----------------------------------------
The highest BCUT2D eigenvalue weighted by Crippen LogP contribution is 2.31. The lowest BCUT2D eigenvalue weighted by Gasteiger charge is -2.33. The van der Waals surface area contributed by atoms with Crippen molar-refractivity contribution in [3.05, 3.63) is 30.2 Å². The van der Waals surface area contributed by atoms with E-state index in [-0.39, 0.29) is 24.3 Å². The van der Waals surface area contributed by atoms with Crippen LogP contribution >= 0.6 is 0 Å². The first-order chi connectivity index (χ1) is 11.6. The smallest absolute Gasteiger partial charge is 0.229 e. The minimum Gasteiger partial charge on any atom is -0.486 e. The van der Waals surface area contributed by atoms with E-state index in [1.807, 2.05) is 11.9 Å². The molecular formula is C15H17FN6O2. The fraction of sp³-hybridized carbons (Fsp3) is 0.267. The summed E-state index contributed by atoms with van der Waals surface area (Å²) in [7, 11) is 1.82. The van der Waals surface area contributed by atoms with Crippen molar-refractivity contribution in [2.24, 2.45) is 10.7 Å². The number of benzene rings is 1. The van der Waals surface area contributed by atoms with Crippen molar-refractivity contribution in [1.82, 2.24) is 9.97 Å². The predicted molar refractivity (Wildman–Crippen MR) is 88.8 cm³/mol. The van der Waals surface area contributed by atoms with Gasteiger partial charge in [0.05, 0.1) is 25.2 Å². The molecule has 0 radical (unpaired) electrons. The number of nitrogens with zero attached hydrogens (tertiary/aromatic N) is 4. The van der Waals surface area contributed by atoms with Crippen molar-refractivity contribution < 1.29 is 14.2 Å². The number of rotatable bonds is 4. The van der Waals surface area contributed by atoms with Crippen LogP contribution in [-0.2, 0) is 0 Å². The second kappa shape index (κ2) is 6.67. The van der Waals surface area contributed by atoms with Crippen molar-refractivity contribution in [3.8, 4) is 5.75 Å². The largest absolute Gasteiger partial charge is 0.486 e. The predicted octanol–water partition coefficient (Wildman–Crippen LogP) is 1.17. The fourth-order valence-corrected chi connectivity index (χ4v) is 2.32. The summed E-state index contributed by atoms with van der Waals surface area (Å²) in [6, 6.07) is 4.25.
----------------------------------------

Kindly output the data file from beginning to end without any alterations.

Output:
The highest BCUT2D eigenvalue weighted by Crippen LogP contribution is 2.31. The lowest BCUT2D eigenvalue weighted by Gasteiger charge is -2.33. The van der Waals surface area contributed by atoms with Crippen molar-refractivity contribution in [3.05, 3.63) is 30.2 Å². The van der Waals surface area contributed by atoms with E-state index in [-0.39, 0.29) is 24.3 Å². The van der Waals surface area contributed by atoms with Crippen LogP contribution >= 0.6 is 0 Å². The first-order chi connectivity index (χ1) is 11.6. The smallest absolute Gasteiger partial charge is 0.229 e. The minimum Gasteiger partial charge on any atom is -0.486 e. The van der Waals surface area contributed by atoms with E-state index in [1.807, 2.05) is 11.9 Å². The molecular formula is C15H17FN6O2. The fraction of sp³-hybridized carbons (Fsp3) is 0.267. The summed E-state index contributed by atoms with van der Waals surface area (Å²) in [7, 11) is 1.82. The van der Waals surface area contributed by atoms with Crippen molar-refractivity contribution in [2.24, 2.45) is 10.7 Å². The number of benzene rings is 1. The van der Waals surface area contributed by atoms with Crippen molar-refractivity contribution in [1.82, 2.24) is 9.97 Å². The predicted molar refractivity (Wildman–Crippen MR) is 88.8 cm³/mol. The van der Waals surface area contributed by atoms with Gasteiger partial charge in [0.05, 0.1) is 25.2 Å². The molecule has 0 radical (unpaired) electrons. The number of nitrogens with zero attached hydrogens (tertiary/aromatic N) is 4. The van der Waals surface area contributed by atoms with Crippen molar-refractivity contribution < 1.29 is 14.2 Å². The number of rotatable bonds is 4. The van der Waals surface area contributed by atoms with Crippen LogP contribution in [-0.2, 0) is 0 Å². The second kappa shape index (κ2) is 6.67. The van der Waals surface area contributed by atoms with Crippen molar-refractivity contribution in [3.8, 4) is 5.75 Å². The largest absolute Gasteiger partial charge is 0.486 e. The predicted octanol–water partition coefficient (Wildman–Crippen LogP) is 1.17. The fourth-order valence-corrected chi connectivity index (χ4v) is 2.32. The summed E-state index contributed by atoms with van der Waals surface area (Å²) in [6, 6.07) is 4.25.